Written by Denise Ryan, Director of Public Lands Policy

An R2-D2 character visits Death Valley (also known as the planet Tatooine in "Star Wars"). Credit: Alyse & Remi, Flickr
An R2-D2 figure visits Death Valley National Park (also known as the planet Tatooine in "Star Wars").

The Antiquities Act may sound like a dusty old piece of legislation, a relic of a bygone era that long ago ceased to have relevance for average Americans. But you will spill your popcorn to learn that the Antiquities Act -- considered America’s first preservation law enacted in 1906 -- continues to play a critical role in protecting places across the country that have been featured in some of Hollywood’s best-known blockbusters.

From “Star Wars” to “Titanic,” from “Butch Cassidy and the Sundance Kid” to “Indiana Jones and the Last Crusade,” some of our most beloved movies were filmed in landscapes and historic sites protected by the Antiquities Act. "The Godfather: Part II," "Close Encounters of the Third Kind," and "The Cider House Rules" are all Oscar winners and feature places protected by this little-known law which allow the President to permanently protect federally owned or controlled structures and lands.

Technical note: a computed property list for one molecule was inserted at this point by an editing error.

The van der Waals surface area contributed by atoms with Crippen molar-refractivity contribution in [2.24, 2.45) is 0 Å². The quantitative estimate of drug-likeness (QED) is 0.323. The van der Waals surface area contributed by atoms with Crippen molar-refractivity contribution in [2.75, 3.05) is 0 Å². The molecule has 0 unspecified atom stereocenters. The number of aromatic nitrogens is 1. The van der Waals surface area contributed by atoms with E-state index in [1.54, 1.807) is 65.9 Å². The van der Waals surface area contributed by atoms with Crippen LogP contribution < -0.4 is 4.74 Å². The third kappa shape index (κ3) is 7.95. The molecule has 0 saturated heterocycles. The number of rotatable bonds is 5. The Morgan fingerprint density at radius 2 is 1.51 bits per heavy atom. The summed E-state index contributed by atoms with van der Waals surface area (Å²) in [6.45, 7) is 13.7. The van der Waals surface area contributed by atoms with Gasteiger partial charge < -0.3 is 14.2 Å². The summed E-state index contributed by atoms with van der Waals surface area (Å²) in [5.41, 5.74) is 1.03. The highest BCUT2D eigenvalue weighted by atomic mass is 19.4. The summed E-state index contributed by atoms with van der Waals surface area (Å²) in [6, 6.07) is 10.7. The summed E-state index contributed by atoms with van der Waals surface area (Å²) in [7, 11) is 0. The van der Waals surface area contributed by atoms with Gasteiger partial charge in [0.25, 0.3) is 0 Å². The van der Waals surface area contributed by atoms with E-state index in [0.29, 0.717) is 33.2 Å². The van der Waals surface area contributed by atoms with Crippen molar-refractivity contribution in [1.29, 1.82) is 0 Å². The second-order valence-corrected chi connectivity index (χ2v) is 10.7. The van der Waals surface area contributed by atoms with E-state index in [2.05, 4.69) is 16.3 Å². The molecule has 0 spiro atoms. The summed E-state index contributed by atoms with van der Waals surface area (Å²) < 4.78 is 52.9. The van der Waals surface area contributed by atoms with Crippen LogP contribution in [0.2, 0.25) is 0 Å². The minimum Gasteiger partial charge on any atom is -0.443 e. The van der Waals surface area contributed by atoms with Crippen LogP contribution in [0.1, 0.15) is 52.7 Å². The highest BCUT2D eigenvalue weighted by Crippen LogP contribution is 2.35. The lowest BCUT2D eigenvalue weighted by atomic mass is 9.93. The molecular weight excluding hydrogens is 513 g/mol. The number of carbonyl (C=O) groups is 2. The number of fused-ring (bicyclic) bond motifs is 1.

On Thursday, February 19, the President will take direct action for the 14th time and establish a new National Monument from a portion of the Pullman Historic District in Chicago. The Pullman neighborhood was featured in the Oscar-winning movies "The Road to Perdition" and "The Fugitive," creating yet another link between great films and iconic American landscapes and historic sites.

Before you settle down this Sunday night to watch the stars walk the red carpet on their way to the 87th Academy Awards, enjoy nine more of our favorite places featured in motion pictures protected and recognized by the Antiquities Act of 1906 -- now including historic Pullman in Chicago!... Read More →

The National Trust for Historic Preservation works to save America's historic places. Join us today to help protect the places that matter to you.

National Trust for Historic Preservation

National Trust for Historic Preservation

The National Trust for Historic Preservation, a privately funded non-profit organization, works to save America's historic places.